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'The Courtship' Is Based On Regency-Era Dating — But How Accurate Is It Really?

Dating on "The Courtship" means ballroom dances, voluminous gowns, and buttoned-up suitors. But is it actually historically accurate?

By Tara Bennett
The Courtship's Nicole Remy Petting A Riding Horse

If you’re a fan of the works of Jane Austen, Emily Bronte, or George Eliot, then you’re likely to be “all in” when it comes to period pieces and costume dramas. We’ll assume if there’s a core romance in the mix, too, then it's even better. Capturing the swoon-y, ephemeral nature of witnessing a love connection happen in the now, but tying it back to the days of those authors is the hook of USA’s series "The Courtship."

The reality dating series is the contemporary imagining of 18th-century dating rituals, just executed in the 21st century. Modern-day software engineer Nicole Rémy is the woman being courted by a bevy of suitors. Knowing this is a contemporary dating show, it begs the question of whether any of the scenarios in "The Courtship" that Rémy and her suitors embark upon really reflect the Regency-era courtship dynamics men and women had to traverse to find a match.

Here's some insight into what potential lovers had to endure back in the day compared to now.

Nicole Rémy would not be in control of choosing a suitor in the Regency era. 

The patriarchy was very much the standard in Regency-era courting, which meant that women had to wait to be pursued by a suitor who showed interest in her as they orbited one another in polite society. If a woman had eyes for someone specific, that interest had to be expressed through family or friend connections, or not at all, per the website Jane Austen Variations,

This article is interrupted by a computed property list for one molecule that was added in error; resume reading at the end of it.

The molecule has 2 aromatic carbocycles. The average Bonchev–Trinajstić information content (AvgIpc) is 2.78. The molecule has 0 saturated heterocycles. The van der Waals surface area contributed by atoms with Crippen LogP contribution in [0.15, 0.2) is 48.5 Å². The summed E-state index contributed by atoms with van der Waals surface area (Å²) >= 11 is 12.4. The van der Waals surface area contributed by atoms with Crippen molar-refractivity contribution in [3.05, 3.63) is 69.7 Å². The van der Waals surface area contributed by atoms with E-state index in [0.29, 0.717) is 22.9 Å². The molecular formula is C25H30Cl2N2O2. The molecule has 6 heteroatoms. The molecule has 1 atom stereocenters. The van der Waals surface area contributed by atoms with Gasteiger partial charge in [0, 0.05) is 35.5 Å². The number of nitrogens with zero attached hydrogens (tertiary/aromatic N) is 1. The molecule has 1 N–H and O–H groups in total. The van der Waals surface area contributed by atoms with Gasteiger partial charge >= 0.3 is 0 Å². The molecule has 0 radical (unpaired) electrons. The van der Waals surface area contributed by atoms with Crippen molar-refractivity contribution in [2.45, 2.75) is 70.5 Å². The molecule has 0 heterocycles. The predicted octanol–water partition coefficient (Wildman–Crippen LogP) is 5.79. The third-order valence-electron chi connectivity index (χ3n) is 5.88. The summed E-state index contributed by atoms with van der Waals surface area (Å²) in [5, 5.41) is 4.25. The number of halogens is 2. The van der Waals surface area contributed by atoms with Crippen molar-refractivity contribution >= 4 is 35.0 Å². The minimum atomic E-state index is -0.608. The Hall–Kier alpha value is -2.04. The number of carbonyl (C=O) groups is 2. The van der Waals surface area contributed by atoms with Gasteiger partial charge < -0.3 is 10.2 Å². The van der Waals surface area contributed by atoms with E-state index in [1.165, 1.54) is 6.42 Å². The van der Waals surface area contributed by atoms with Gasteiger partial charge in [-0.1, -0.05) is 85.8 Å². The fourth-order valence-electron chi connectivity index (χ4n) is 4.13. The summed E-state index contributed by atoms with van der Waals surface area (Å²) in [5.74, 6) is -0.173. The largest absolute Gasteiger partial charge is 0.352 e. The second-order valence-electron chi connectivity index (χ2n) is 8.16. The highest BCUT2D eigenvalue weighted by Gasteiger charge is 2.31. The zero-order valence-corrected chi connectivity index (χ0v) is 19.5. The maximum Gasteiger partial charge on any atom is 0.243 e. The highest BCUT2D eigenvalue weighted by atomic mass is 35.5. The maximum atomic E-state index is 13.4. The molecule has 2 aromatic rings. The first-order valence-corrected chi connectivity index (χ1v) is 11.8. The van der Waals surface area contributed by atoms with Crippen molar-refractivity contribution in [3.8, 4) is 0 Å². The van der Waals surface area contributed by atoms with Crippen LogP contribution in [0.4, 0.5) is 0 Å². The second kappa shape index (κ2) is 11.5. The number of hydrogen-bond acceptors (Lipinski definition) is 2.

The clothing is legit.

The beautiful frocks that Nicole Rémy, her parents, and her friends wear in every episode are on point with the times — depending on the wealth of your family.

The made-to-wear dresses showcased in every episode are made of the finest silks and fabrics that costume designers' budgets can buy. In the Regency era, only wealthy families could afford the variety and cost of what everyone wears in the series. More modest families may have only been able to provide a limited wardrobe for their daughters of age and certainly not with all of the high-end fabrics or detailing seen in "The Courtship."

The measure of a woman’s clothing was often the not-so-subtle implication of the eventual dowry that might be coming for a man, so the clothing counted.

Nicole Rémy's public selections of her suitors would not be allowed.

In another telling sign of those Regency-era times, Rémy’s public moments regarding whether to keep or dispense of suitors at the end of every episode would never be acceptable. In reality, the suitor would always make the first move, and even if they were acting upon her expressed interest given through a mutual party, women of that time were never supposed to openly encourage them. They were to remain aloof and reserved.

It was only when a woman was certain of her choice that she could relay her true feelings.

Being alone with a suitor is a no-no.

For the majority of "The Courtship," Nicole Rémy has had an ample number of chaperones with her during the weekly events with the suitors. In the Regency era, that would also be the case as no unmarried woman of proper standing would be seen on the arm of a man without a family member, close friend, or approved companion with her. 

As the show has progressed beyond Episode 5, Ms. Rémy has had alone time with some of the men, which would be off the table back in the day. No touching or sitting closely —  especially near a man exposing his chest, heaven forbid!. 

"The Courtship" airs Wednesdays at 11 p.m. ET on USA Network. Catch up now on USA Network.

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